Cleome serrulata Pursh

by Kirsten Swinski, Native Plants Class 2002
Common names:
Rocky Mountain beeplant, blue Colorado beeweed, stink flower, spider plant, guaco, stinking clover, bee spider plant, skunkweed, wild spinach, Indian spinach, pink cleome.
Family: Capparaceae
Synonymy: Cleome serrulata Pursh var. angusta (M.E. Jones) Tidestrom
Etymology: “Cleome” is of Greek origin and comes from “kleio” meaning to enclose. The specific epithet “serrulata” means “little saw”, referring to serrated leaf margins (5).

Identification
Growth form:
Rocky Mountain beeplant is an erect, annual herb that can grow up to 3 ½ ft tall.
Roots: Shallow taproot with small lateral roots contain many turpines and have a strong smell when uprooted (4).
Stems: Stems branch a few inches from ground, purple-green when young and olive-green to yellow-green at maturity (2).
Leaves: Leaves alternate, palmately compound with 3 (sometimes 5) leaflets, leaflets up to 3” long with entire or serrate margins (3).
Inflorescence/flowers: Inflorescences racemose, 2–10” long x 2–3” wide. Flowers pink to purple (white in higher altitudes), ½ “ long, 4 clawed petals and 6 stamen that exceed the petals’ length (3).
Fruit: Fruit are dry, narrow pods reaching lengths of 2.5”. Seeds are blackish-brown mottled and elliptical (3).
Similar species: Cleome lutea, yellow beeplant, is a close relative of Rocky Mountain beeplant. They look very similar except C.lutea flowers are distinctly yellow rather than purplish-pink. Cleome lutea has a compound leaf with 5 leaflets whereas C.serrulata usually only has 3 leaflets (3).

Ecology
Life history:
Rocky Mountain Beeplant is a short-lived, weedy annual (6).
Native/introduced: Native (6).
Photosynthetic pathway:
Phenology:
Flowers from mid-June to September (3).
Distribution: 4500–7000 ft, from Saskatchewan, south to Arizona, east to Kansas, and west to Oregon (2).

Uses
Wildlife:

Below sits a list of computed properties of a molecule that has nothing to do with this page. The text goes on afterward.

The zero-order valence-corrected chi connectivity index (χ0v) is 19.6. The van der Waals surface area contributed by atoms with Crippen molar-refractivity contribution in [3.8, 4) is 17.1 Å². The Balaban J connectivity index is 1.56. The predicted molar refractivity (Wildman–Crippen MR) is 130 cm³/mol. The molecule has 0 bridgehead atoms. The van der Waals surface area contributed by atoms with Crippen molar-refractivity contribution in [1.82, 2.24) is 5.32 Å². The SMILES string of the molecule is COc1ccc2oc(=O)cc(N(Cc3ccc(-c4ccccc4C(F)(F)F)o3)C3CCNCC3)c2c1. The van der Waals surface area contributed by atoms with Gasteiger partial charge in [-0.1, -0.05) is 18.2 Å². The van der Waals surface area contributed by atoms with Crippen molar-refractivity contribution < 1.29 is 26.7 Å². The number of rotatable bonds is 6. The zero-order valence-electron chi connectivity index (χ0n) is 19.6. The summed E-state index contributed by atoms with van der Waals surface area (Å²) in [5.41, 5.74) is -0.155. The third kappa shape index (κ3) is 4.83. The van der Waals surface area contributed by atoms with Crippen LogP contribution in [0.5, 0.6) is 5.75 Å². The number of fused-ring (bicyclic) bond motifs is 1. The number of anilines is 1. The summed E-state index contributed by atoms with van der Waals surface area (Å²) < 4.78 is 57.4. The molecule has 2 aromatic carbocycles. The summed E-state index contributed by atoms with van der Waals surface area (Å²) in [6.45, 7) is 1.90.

Seeds eaten by birds, flowers pollinated be bees and hummingbirds. Flowers are an excellent source for honey (3). Plant can concentrate nitrates and potentially cause “silo-fillers” disease if ensiled and fed to livestock in large quantities (7).
Ethnobotanical Uses: Rocky Mountain Beeplant is sometimes cultivated by beekeepers because of its excellent source of nectar (1). Young leaves were an important food source to Pueblo Indians. Dried leaves were used as a deodorant, and a poultice made to heal wounds, sore eyes, and stomach disorders. Rocky Mountain Beeplant is also used as a dye plant (yellow-green or black, depending on preparation) (2).

References
1. Bowers, Janice E. 1989. 100 Desert Wildflowers of the Southwest. Tucson, AZ: Southwest Parks and Monuments Association.

2. Dunmire, William W. and Gail D. Tierney. 1997. Wild Plants and Native Peoples of the Four Corners. Santa Fe, NM: Museum of New Mexico Press.

3. Epple, A.O. 1995. A Field Guide to Plants of Arizona. Guilford, CT: The Globe Pequot Press.

4. Hogan, Phyllis and Kristin Huisinga. 1999. An Annotated Catolog of the Native and Naturalized Flora of Arizona. Flagstaff, AZ: Arizona Ethnobotanical Research Association.

5. Kindscher, Kelly. 1992. Medicinal Wild Plants of the Prairie. Lawrence, Kansas: University Press of Kansas.

6. USDA, NRCS. 2002. The PLANTS Database, Version 3.5 (http://plants.usda.gov). National Plant Data Center, Baton Rouge, LA 70874-4490 USA.

7. USGS, Northern Prairie Wildlife Research Center. 2002. “Native Wildflowers of the North Dakota Grasslands”. (http://www.npwrc.usgs.gov/resource/literatr/wildflwr/species/cleoserr.htm). Jamestown, ND.


© Charles A. Washburn